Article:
Water electrolysis technology company Verdagy is planning to open a new facility in Newark, California, which will be the first in the U.S. to manufacture advanced water electrolyzers in large volumes.
The facility will have more than 100,000 square feet of advanced manufacturing space, and the company plans to double its employees by next summer to manage the expansion and operation of the new plant. The facility is expected to come into operation in the first quarter of 2024.
Verdagy caters to customers in heavy industries, like chemicals, ammonia and fertilizer, and steel; sectors that green hydrogen can play a key role in decarbonizing. The company says it is focusing on advanced manufacturing, cost reductions and product innovation that puts it on the pathway to the U.S. Department of Energy’s goal of hitting $2/kg levelized cost of hydrogen by 2026.
The U.S. needs to accelerate domestic production of electrolyzers as most of the production is outsourced from overseas manufacturers, Verdagy CEO Marty Neese told pv magazine USA.
“If we enable domestic manufacturing of electrolyzers, it will also accelerate innovation that will have cascading effects on the overall cost and production capacity, enabling domestic manufacturing to become global leaders in the hydrogen industry,” Neese added.
The new Silicon Valley manufacturing facility will accelerate the production and cost reduction of its 20 MW electrolyzer module, which is the basic building block for delivering larger, gigawatt-scale plants, according to Neese.
Verdagy’s plans to expand its manufacturing capacity in California is set against the broader backdrop of the state’s hydrogen ambitions. California is focused on building an entire renewable hydrogen ecosystem to achieve its climate goasl, and that includes manufacturing electrolyzers, Dee Dee Myers, senior advisor to California Gov. Gavin Newsom, and director of the Governor’s Office of Business and Economic Development, said.
“Verdagy’s decision to expand their footprint here reflects California’s unique strength in creating new markets, enabling the creation of clean energy jobs while solving our most existential challenges with the technology of the future,” Myers said.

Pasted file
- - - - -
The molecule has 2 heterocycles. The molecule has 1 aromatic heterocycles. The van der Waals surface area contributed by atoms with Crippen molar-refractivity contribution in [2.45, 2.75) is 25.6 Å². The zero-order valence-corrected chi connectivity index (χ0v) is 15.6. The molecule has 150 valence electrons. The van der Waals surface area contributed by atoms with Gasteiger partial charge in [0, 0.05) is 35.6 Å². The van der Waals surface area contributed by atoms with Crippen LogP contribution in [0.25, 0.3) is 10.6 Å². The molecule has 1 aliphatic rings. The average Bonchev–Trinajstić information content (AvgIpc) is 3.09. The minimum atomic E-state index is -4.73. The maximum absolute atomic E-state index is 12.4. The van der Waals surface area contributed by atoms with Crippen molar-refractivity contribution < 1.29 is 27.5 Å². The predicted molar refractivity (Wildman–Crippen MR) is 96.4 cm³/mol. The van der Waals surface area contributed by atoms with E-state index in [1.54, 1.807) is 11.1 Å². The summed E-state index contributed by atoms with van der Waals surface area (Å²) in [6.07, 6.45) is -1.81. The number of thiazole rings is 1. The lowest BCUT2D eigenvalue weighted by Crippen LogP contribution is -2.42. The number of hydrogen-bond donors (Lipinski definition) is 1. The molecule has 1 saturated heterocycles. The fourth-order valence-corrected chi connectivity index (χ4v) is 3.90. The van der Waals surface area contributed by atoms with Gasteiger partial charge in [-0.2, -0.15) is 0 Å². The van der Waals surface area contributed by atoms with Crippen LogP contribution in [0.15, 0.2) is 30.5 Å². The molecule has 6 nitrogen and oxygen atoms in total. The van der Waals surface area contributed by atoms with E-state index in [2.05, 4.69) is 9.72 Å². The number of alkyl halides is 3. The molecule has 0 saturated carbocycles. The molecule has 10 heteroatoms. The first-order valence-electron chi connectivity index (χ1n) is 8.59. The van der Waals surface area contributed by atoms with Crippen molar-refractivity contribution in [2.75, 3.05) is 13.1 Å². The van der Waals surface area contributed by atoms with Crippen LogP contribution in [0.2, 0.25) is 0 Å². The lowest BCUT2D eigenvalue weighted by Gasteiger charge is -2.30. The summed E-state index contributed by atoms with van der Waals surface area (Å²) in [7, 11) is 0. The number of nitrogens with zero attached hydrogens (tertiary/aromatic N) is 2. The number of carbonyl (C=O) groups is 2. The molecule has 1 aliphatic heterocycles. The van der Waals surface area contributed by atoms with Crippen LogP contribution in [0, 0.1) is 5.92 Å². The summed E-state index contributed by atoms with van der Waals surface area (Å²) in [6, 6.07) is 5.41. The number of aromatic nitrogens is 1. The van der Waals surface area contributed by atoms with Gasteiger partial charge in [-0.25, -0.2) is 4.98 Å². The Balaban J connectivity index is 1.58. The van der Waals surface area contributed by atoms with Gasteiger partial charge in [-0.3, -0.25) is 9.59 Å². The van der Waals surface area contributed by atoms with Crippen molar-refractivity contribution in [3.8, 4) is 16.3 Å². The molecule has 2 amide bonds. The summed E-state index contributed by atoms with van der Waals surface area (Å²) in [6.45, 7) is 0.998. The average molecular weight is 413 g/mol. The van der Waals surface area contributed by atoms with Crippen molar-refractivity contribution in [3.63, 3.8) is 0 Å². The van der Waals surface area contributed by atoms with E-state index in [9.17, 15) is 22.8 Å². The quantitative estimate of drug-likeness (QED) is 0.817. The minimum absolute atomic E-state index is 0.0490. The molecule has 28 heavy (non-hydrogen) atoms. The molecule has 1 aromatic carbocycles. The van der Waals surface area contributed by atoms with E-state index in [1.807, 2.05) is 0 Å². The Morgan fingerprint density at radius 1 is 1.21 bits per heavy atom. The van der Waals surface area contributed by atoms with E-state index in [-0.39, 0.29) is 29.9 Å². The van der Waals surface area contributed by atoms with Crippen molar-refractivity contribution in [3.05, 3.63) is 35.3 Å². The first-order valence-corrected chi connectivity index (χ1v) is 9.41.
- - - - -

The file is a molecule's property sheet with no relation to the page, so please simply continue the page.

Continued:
One of the key challenges to ramping up domestic electrolyzer manufacturing capacity is access to capital to build out the needed infrastructure, Neese said. Policy-makers are already looking at ways to address these challenges. The DOE, as part of the Bipartisan Infrastructure Law, is encouraging companies like Verdagy to expand the U.S. supply chain for green hydrogen electrolyzer manufacturing, Neese added.
In August, Governor Newsom instructed his Office of Business and Economic Development to develop a hydrogen market development strategy for California, which is expected to mirror the state’s zero-emission vehicle market development strategy. Clean hydrogen is likely to be a key component of achieving California’s climate goals, and the state is competing to be a federally-funded hydrogen hub under an $8 billion program that stems from the Bipartisan Infrastructure Law.
The new strategy will focus on using hydrogen to deploy clean energy and decarbonize the transportation and industrial sectors, and will be developed with input from agencies like the California Air Resources Board, the California Energy Commission, and the California Public Utilities Commission.
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